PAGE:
Nablus under siege for two weeks!

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Israeli troops on the outskirts of Nablus

A DELEGATION of five ministers from the Palestinian cabinet visited the northern West Bank city of Nablus on Monday to investigate the ongoing Israeli siege of the city.

For nearly two weeks, Nablus and the neighbouring villages have been under a tight Israeli military siege, with most of the entrances to the city shut down by earth mounds, heavy concrete barriers, metal bars, and military checkpoints.
The cabinet delegation included Minister of National Economy Khaled al-Ossaili, Minister of Transport Assem Salem, Health Minister Mai Alkaila, Minister of Public Works and Housing Mohammad Ziara, and Minister of Labour Nasri Abu Jeish.
So far, only two out of more than 10 entrances to the city have been left partially open for the city’s and nearby villages’ nearly 160,000 inhabitants, resulting in daily delays and traffic jams, with drivers often finding themselves with no choice but to drive on rough terrain in their way in and out.
According to the Ministry of Economy, the Israeli siege of Nablus has stifled the lives of the city’s residents and dealt a hard blow to its economic activity, resulting in an estimated 60% decline in economic activity up to last Thursday.
The delegation listened to the demands of institutions, including the national factions, to support the steadfastness of the Palestinian people and other matters.
They also met with the Governor of Nablus, Ibrahim Ramadan, and the head of the Palestine Trade Unions, Shaher Saad, who confirmed that nearly 7,000 workers have been unable to reach their workplaces in Israel due to the siege, which means they have become unemployed.
He said that many workers in local factories were laid off because the factories had to cut down on production since they cannot export goods outside Nablus.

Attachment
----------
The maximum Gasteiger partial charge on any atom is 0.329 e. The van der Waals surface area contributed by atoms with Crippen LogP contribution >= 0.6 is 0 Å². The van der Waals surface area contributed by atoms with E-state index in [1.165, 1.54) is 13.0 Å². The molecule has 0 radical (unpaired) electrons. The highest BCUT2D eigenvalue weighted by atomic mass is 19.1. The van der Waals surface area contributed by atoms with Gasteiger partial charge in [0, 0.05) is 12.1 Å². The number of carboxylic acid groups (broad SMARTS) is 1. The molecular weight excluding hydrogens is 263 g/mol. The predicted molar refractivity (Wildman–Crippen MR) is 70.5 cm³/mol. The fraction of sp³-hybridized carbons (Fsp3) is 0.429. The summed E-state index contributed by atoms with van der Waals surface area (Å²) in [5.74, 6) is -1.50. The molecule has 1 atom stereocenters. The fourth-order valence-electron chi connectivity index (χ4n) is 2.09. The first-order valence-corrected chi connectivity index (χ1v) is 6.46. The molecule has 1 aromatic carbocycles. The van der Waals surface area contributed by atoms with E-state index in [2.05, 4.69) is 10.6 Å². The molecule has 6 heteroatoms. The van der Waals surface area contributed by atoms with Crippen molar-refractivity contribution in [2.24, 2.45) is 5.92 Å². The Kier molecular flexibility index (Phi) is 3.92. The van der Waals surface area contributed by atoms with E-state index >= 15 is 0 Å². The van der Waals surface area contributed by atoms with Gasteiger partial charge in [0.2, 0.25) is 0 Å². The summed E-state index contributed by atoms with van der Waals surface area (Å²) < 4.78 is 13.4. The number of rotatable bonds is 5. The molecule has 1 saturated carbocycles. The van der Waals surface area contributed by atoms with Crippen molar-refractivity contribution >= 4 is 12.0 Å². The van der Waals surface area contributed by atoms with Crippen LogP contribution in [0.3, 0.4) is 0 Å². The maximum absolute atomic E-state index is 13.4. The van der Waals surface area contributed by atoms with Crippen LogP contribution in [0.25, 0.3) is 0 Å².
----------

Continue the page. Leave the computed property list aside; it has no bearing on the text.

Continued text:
The Israeli army has imposed a strict siege on the northern West Bank city since October 11, blocking all entrances with military checkpoints and earth mounds, while Israeli drones constantly hover overhead.
Israeli officials say the siege will continue until further notice, but it has had severe economic repercussions on a city that has a particular industrial and commercial importance for the West Bank, and has been widely condemned as ‘collective punishment’.
Earlier, amid heightened tensions in the occupied territories, Palestinian resistance fighters of the Arin al-Osoud (Lion’s Den) group had opened fire on Israeli occupation troops in Nablus killing one, then the siege was imposed on the whole area.
Then, in the early hours of last Sunday, a Lion’s Den member, Tamer al-Kilani, was killed by a bomb blast in the city, which has been roundly blamed on Israeli forces, and the group vowed a strong response to the assassination.
They opened fire on an Israeli military position on Gerizim Mountain overlooking Nablus on Sunday night.
Israeli forces have been conducting overnight raids and killings in the northern occupied West Bank, mainly in the cities of Jenin and Nablus, where the new groups of Palestinian resistance fighters have been formed.
Meanwhile on Monday, the Israeli army continued to close the iron gate at a checkpoint at the main entrance to Nabi Saleh and several other villages and bulldozed local land.
The army had closed the gate for several days, preventing people from getting in and out, and forcing them to look for alternative routes that take double the time to leave or enter the villages.
At the same time, an army bulldozer razed privately-owned land near the checkpoint, where an army watchtower is also located, apparently to build a military camp in the area.
Also on Monday, a pro-Palestine activist was injured after he was assaulted by Israeli settlers in the village of al-Ouja, north of the occupied West Bank city of Jericho.
Ayman Ghareeb, an activist, told Palestine news agency WAFA that Israeli settlers had attacked international activists and Palestinian shepherds, injuring one.
There is concern the settlers will carry out more attacks against the Palestinian shepherds, as on Monday morning settlers also attacked Palestinian homes and cars in the town of Tuqou, which is just southeast of Bethlehem, causing much damage.
Palestinian security sources told WAFA that the settlers threw rocks at several homes and cars in the town smashing windows. No one was hurt.